Professor: Pluto mission may offer insights into Earth’s past
“Everyone is absolutely different than anything we’ve ever seen,” Pass said.
Merrimack’s observatory in Mendel Hall is scheduled to be open to the public Wednesday evening but the weather is forecast for rain.
Plans for sending a spacecraft to Pluto were put in motions years ago but New Horizons arrived barely before the planet’s atmosphere freezes for about 150 years.
Pluto’s orbit will take it farther from the sun in about five years and its thin methane atmosphere will freeze until the return orbit thaws it in about 150 or so years.
“When they canceled the early plans to go to Pluto I was disappointed because (it appeared) we probably wouldn’t get there before the atmosphere freezes,” Pass said.
New Horizons soared about 3 billion miles for nearly a decade to get within 7,700 miles of Pluto. Its flight time was aided by construction of bigger rockets and a flight plan that used Jupiter to slingshot the spacecraft onto an intercept course with Pluto, he said.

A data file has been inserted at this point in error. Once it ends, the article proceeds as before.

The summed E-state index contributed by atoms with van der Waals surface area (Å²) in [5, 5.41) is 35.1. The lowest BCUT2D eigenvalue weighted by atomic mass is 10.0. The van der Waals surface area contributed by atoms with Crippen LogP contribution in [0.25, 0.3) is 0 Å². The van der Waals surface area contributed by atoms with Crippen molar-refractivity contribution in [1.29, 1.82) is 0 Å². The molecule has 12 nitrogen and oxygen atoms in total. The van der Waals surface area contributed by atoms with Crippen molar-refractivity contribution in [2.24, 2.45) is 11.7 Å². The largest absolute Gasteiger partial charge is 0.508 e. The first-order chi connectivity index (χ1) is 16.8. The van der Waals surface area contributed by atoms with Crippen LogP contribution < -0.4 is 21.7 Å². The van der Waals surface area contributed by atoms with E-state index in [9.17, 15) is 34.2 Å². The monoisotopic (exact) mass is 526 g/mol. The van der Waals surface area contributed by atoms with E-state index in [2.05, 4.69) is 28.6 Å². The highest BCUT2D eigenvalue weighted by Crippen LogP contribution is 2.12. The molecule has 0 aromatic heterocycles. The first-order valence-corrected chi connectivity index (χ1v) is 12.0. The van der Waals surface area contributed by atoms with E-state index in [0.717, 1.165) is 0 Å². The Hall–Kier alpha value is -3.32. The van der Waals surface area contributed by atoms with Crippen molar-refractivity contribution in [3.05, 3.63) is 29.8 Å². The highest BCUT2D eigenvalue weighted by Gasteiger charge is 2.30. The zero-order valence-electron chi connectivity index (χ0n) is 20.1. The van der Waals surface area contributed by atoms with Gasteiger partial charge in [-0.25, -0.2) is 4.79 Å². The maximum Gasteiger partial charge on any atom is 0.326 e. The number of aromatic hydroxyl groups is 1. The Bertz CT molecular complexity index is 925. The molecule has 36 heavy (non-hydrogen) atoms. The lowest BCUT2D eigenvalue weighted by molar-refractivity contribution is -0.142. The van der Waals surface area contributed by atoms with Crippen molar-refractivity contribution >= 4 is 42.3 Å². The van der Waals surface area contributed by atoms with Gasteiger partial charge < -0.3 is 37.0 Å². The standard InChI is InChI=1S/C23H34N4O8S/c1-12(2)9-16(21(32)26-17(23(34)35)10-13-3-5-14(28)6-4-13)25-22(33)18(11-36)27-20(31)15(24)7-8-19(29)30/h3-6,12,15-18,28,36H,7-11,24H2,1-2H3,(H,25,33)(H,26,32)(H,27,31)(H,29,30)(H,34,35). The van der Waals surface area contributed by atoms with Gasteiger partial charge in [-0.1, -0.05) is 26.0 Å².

Flying to Pluto is more than a curiosity venture, Pass said. Scientists can study how Pluto and Charon, the largest of its five moons, formed which could offer insights into how Earth formed and evolved.
“It’s a matter (of asking) how does science help mankind,” he said. “Some of it is clear and some we don’t know yet.”
Pluto is most visible from the Mendel observatory during August and September.
Pass is hoping the weather is good enough in the next few weeks to turn the telescope toward Pluto but even under the best of conditions, the dwarf planet is so far away it only appears as a blue light. Clouds, humidity, and even light pollution from Merrimack’s football field lights can affect the ability to see the planet.